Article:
once ridden for that purpose several miles in a stormy day) . 

3 By delivering into court as foreman of a traverse jury a virdect (he 
having been selected into the office of a juror by his own consent, after 
retiring from the second presidency). 

4 His regard for the religion of his country & for religious institutions. 
By a preacher in the pulpit with his biWe & Wadiington in his pew 

with his psalm book in his hand. 

5 His taste for rural labors. 

By being placed in the midst of a group of his laborers in the field. 

6 His Zeal for public plans of extensive usefulness. 

By surveying the face of the country with 2 or 3 associates, holding 
in one hand a surveyors compass & in the other a surveyors chain. 

7 By his presence in a puHic school inspecting the mode by which a 
master instructs his sdidiats. 


8 The establishment of the society of Cincinnati to perpetuate the 
remembrance of the revolutionary officers. 

By copying the device of their medal and an officer with some 
remnants of an old uniform holding a plow. 

4^^ Course of devices — 

1 By the American eagle holding the declaration of Independence in 
his beek, on which is inscribed Freedom & Independence, and grasping 

. in one tallon a sword & in the other an olive branch. 

2 Agriculture. 

By a plow hitched to a pair of bullocks, a scythe, sickle, cart, a to- 
bacco, a rice, a cotton plant & sheef of wheat. 

3 The fisheries. 

By a fisherman pulling out of the water by hook and line & a 
codfish ; & a whaleman aiming a harpoon at a whale. 

4 The Mechanic Arts. 

A broad ax, an augar, a chisel, blacksmith's hammer, an anvil & 
tongs — some ship carpenter tools — a work bench a square & compasses. 

5 Manufactures. 

Manufacturing tools, a spinning wheel — a loom & appearances of a 
fulling mill. 

6 The Sciences. 

Franklin conducting lightening from the clouds & Retinghouse in- 
specting an orrery. 

7 Commerce & Navigation. 

Neptune emerging from the ocean, grasping his trident in one hand 
and the declaration of Independence in the other. 

8 National bravery & nautical skill. 

Mars with all the emblems of war — a 44 gun frigate with her deck 
cleard for action bearing down upon the enemy. 

The courses of devices may be formed round the column, beginning so far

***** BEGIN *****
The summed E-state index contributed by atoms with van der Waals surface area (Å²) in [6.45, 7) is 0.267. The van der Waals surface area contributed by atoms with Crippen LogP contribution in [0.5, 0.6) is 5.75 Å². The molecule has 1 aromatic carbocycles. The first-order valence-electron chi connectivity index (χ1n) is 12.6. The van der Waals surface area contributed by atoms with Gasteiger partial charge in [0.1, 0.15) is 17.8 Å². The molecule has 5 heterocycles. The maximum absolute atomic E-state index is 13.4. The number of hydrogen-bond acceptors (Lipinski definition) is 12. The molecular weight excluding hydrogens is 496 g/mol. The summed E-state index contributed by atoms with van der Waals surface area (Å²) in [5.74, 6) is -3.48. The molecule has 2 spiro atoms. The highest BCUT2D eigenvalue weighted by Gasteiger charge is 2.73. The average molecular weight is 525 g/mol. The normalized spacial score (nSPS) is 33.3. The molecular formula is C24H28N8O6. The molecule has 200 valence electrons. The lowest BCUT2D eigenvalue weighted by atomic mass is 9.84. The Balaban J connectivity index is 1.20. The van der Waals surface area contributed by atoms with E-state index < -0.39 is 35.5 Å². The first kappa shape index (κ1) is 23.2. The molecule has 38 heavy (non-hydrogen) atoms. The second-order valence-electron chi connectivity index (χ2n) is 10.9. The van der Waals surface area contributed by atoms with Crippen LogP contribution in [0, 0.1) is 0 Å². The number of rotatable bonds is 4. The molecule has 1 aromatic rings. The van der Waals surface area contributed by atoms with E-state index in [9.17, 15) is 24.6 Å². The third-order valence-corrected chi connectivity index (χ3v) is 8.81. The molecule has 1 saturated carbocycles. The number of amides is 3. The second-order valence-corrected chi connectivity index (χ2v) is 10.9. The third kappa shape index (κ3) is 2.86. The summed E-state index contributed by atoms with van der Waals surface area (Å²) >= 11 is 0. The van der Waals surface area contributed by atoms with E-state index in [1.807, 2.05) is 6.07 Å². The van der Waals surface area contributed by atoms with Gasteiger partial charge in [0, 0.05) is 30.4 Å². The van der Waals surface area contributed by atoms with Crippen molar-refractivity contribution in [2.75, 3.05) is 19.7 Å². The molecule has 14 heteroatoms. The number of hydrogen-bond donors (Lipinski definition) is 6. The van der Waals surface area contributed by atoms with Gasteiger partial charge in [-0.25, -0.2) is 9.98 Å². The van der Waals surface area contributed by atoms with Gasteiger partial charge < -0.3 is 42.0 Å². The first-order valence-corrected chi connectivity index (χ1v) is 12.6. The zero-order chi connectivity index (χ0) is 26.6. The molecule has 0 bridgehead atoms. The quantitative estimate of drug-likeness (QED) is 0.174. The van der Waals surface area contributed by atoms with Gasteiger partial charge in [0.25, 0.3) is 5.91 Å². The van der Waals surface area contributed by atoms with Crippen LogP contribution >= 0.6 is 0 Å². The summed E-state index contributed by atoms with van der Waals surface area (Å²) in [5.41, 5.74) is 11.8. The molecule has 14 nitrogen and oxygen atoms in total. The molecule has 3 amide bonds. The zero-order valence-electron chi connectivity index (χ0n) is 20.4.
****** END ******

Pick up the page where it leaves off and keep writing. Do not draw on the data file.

from the top as to be viewed distinctly and proceeding towards the base at 
proper distances from each other. And they may be wrought on such parts 
of the column as will render them most ornimental & intelligible. 

Should the foregoing devices or emblems be thought too numerous and 
complex to ornament a monumental column one of the two following sets 
of devices consisting of four groups each, may be substituted. Each group 
of devices to be extended over two sides of the column — the angle being 
supposed obtuse enough to present like as a plain to the eye the devices of 
two sides or squares at once. In this manner four groups would surround 
the column, which groups I propose to place about half way between the 
base and top. 

1 The bravery, vigor & innocence of national Infancy represented By 
Hercules in cradle, strangling a serpent, which came to molest him & 
thirteen lambs with a lion to watch and protect them. 



2 The spirit of the nation in manhood displayed in understanding and 
asserting her rights. 

By a large eagle holding in her beek the constitution of the United 
States, inscribed Free & Independent, reposing firmly one foot on 
the alter of Freedom & pressing the other on the paw of a lion 

3 The effects of national Independence & freedom, displayed by the 
various fruits of industry, in agriculture, commerce, the mechanic arts 
& sciences. 

By a sheep, a plow hijtched to a pair of bullocks, a sheef of wheat, a 
rice, cotton & tobacco plant — a pine tree, a whale — a codfish — one ship 
discharging import & another under full sail, bound to sea — a broadax — 
a square & pair compasses — a spinning wheel & a loom. 

4 A state of peace the best policy of the nation. 

By a lamb standing over a wolf, while reposing on the ground, 
asleep and reposing by the side of a kid & a calf by a young lion, round 
the neck of which a little child extends his arms — a cow and a bear 
feeding side by side and the calf & cub laying down together. 

Or, the following might be substituted for the last four mentioned groups. 

1 Mars delivering to Wadiington a sword & instructing him in the 
art of war. 

2 The godess of Liberty directing him to the temple of Freedom, 
which is supported by thirteen pillars. 

3 Minerva inspiring him with wisdom & enterprise & instructing him 
in the arts of civil polity. 

4 The effects of Washington's patriotism & public services displayed. 
By the godess Ceres with her lap covered wim a cornucopia. 

The simple historical facts or events represented by the respective emblems